Conversion Disorder (Functional Neurological Symptom Disorder) DSM-5 300.11 (ICD-10-CM Multiple Codes)
DSM-5 Category: Somatic Symptom and Related Disorders
Conversion disorder is a somatic disorder characterized by a persistent change in motor or sensory function. Specific symptoms vary and can include weakness, paralysis, trouble with swallowing, unusual speech, numbness, unusual sensory problems, or a mixture of symptoms. Some patients experience an acute version of conversion disorder that lasts only a few days or less. For some, symptoms can persist for weeks or months. According to the Diagnostic and Statistical Manual of Mental Disorders (DSM-5), conversion disorder is most common after a stressful life event or period of stress and is two to three times more common in women than men (American Psychiatric Association, 2013).
Symptoms of Conversion Disorder
The DSM-5 explains that the primary symptom of conversion disorder is unusual or impaired motor or sensory function with no medial or neurological cause. The symptoms are not faked or made up by the patient. Conversion disorder can occur in both adults and children. Symptoms can be manifested in a variety of ways. Some patients experience muscle weakness, numbness or paralysis in one area of the whole body. Other patients experience abnormal movement, such as tremors, involuntary movements, seizures or trouble walking. Conversion disorder can also present as an inability or impairment in swallowing or difficulty speaking. In some cases, patient experience specific sensory disturbances such as problems seeing or hearing. In many cases, the patient experiences a combination of these symptoms. In severe cases, the patient may appear to be in a coma with no medical cause (American Psychiatric Association, 2013).
The DSM-5 is clear that although they are not required for diagnosis, patients often experience dissociative symptoms that begin around the onset of the episode. Often, patients behave as though they are not concerned about the physical symptoms they are experiencing, even when they are severe and debilitating. Most attacks occur during a period of stress or after a stressful life event, although this is not always the case. The DSM-5 further explains that many patients who present with conversion disorder often have physical conditions unrelated to the current symptoms, and often have mental health issues such as anxiety or depression. Many patients have a history of childhood sexual abuse (American Psychiatric Association, 2013).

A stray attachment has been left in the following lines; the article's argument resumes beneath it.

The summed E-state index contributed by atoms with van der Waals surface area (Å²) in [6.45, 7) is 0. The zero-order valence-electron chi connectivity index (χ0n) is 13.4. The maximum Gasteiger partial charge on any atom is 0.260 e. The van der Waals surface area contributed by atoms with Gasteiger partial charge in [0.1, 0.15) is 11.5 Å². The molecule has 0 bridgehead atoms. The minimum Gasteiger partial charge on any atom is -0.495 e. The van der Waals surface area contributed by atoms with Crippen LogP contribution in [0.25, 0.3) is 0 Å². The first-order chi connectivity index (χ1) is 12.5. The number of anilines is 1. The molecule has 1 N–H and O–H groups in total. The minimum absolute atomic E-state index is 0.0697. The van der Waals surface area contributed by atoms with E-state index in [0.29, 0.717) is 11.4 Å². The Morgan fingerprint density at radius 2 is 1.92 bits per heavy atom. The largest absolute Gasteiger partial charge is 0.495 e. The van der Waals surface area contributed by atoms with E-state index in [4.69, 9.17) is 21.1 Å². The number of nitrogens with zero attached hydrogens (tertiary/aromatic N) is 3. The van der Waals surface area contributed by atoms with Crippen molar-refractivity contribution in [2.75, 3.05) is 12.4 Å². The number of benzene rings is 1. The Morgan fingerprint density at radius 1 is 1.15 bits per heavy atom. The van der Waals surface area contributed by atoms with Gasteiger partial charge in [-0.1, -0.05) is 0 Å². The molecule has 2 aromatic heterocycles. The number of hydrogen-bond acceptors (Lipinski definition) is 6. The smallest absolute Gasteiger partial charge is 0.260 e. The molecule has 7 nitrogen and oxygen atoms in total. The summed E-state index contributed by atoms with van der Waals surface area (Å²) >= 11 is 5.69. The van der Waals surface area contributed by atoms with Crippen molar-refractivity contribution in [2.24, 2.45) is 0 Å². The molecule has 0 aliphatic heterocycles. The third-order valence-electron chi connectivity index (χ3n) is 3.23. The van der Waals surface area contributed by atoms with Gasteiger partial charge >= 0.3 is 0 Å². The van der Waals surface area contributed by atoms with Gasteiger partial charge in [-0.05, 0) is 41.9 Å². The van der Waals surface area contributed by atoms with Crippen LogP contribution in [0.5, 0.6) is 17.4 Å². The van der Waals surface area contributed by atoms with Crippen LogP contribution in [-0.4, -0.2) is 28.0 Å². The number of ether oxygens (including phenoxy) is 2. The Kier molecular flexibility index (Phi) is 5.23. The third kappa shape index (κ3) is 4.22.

Conversion disorder is commonly diagnosed in people who already experience anxiety disorders, panic disorder, depression or personality disorders. The patient may already have a history of different somatic disorders. Substance use and psychosis are commonly not associated with conversion disorder (American Psychiatric Association, 2013). Several clinical studies examining conversion disorder has found that symptoms occur in women who have been treated for eating disorders (Goldstein, Peters & Madden, 2013)
When diagnosing conversion disorder, the DSM-5 warns that symptoms that can be explained by culturally sanctioned experiences or behaviors cannot be considered. The DSM-5 makes this distinction because several cultures acknowledge syndromes or health conditions that are very similar to conversion disorder. The prevalence of conversion disorder varies widely by culture. In Turkey, for example, the prevalence rate is estimated to be higher than 5%. In Italy, however, the rate is less than three tenths of a percent. Interestingly, the primary symptom of the disorder also varies by culture. Turkish patients are most likely to experience loss of consciousness. In Japan, however, nearly 40% of patients diagnosed with conversion disorder present with blindness or other visual disturbance. Nearly a quarter of patients experience paralysis. A Dutch study found that motor symptoms are most common among their conversion disorder patients. In Nigeria, patients diagnosed with conversion disorder almost always complain of sensory sensations, particularly the feeling of something crawling on their skin, or unexplained heat on their skin.. Patients in India, Nepal and Pakistan most commonly feel heat on the inside of their bodies (Brown & Lewis-Fernandez, 2011).